The structure of decision-making affects the way firms manage their boundaries. Therefore organizations must strive to achieve transaction alignment in order to balance multiple goals and stakeholders. Existing theories generally propose that firms should manage such boundaries in ways that minimize transaction costs, specifically by achieving discriminating alignment between “make or buy” decisions every organization encounters.

The multidimensional nature of the make or buy decision also requires different organizational structures to interact, which often results in three major problems: (1) Related decisions are often taken by different organizational units, for example senior managers and frontline managers, (2) Information asymmetries across the groups mean decisions may be based on incomplete information, and (3) Incentive misalignments lead decision makers to focus disproportionately on a subset of an organization’s goals. Students will be able to identify why such requirements and problems cost an organization both time and money in the short and long term.[4]

Therefore, the role of transaction costs can help organizations understand the range in information and provide a more beneficial alternative. Transaction cost economics argue that make or buy decisions should seek to minimize transaction costs, broadly defined as the costs of planning, adapting, and monitoring task completion.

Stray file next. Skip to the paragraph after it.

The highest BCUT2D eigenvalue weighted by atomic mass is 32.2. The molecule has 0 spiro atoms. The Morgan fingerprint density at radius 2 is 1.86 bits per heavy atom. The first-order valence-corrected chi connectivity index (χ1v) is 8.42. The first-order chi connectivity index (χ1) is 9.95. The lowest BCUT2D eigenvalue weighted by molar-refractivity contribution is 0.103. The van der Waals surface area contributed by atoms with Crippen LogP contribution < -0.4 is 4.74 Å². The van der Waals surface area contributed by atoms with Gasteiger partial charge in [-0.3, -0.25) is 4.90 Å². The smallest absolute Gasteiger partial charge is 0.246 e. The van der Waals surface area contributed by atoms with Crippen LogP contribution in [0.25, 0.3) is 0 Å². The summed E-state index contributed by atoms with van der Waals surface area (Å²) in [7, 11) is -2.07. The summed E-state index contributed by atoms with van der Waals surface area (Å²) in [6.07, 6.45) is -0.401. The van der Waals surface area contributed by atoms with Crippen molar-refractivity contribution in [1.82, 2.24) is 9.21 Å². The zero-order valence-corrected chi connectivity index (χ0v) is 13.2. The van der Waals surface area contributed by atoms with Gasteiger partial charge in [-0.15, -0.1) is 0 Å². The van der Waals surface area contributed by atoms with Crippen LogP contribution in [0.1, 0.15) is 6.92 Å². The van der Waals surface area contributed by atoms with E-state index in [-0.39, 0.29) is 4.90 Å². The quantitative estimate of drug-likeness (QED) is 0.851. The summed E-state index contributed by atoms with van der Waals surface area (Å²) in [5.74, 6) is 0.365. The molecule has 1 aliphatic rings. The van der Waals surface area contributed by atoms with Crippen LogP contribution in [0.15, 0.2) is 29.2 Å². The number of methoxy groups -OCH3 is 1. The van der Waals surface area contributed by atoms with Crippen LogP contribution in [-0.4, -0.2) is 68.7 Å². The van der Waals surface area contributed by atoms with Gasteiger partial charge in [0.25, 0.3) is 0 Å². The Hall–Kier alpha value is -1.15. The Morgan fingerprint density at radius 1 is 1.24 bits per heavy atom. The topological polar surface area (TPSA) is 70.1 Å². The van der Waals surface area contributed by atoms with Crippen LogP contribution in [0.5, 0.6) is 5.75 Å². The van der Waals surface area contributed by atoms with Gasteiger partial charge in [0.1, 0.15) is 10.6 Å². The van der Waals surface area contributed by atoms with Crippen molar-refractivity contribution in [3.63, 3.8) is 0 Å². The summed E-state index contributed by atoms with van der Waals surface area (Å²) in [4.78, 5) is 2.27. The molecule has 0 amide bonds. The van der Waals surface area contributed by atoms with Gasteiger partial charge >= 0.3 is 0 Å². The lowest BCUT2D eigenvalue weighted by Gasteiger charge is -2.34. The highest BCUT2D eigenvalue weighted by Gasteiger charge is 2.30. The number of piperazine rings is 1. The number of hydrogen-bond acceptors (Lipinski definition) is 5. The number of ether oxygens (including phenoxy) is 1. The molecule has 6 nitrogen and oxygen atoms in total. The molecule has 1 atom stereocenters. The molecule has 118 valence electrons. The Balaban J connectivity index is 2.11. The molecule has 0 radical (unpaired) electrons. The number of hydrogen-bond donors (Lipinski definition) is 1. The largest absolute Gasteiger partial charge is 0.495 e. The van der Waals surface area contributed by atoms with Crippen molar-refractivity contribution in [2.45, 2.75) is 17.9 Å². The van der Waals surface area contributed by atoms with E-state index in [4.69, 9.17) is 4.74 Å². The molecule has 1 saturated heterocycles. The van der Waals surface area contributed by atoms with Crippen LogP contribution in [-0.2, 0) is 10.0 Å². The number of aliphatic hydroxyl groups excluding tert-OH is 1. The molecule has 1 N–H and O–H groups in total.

Virtual Organizations & Strategic Networks

Virtual organizations can be defined as organizations comprised of multiple, distributed members, temporarily linked together for competitive advantage, that share common values and business processes supported by distributed information technology. Unlike the traditional brick and mortar organizations, virtual organizations and strategic networks have very few physical boundaries simply because they are bounded by the Web. The bonds among members of virtual organizations are temporary, and virtual organizations are noted for forming and dissolving relationships with other members of the virtual organization. Therefore, the traditional advantages attributed to virtual organizations include adaptability, flexibility, and the ability to respond quickly to market changes. Virtual organizations are distinguished from traditional network organizations by the temporary linkages that tie together distinct organizations, and by the members’ shared business processes and common value chains supported by distributed information technology.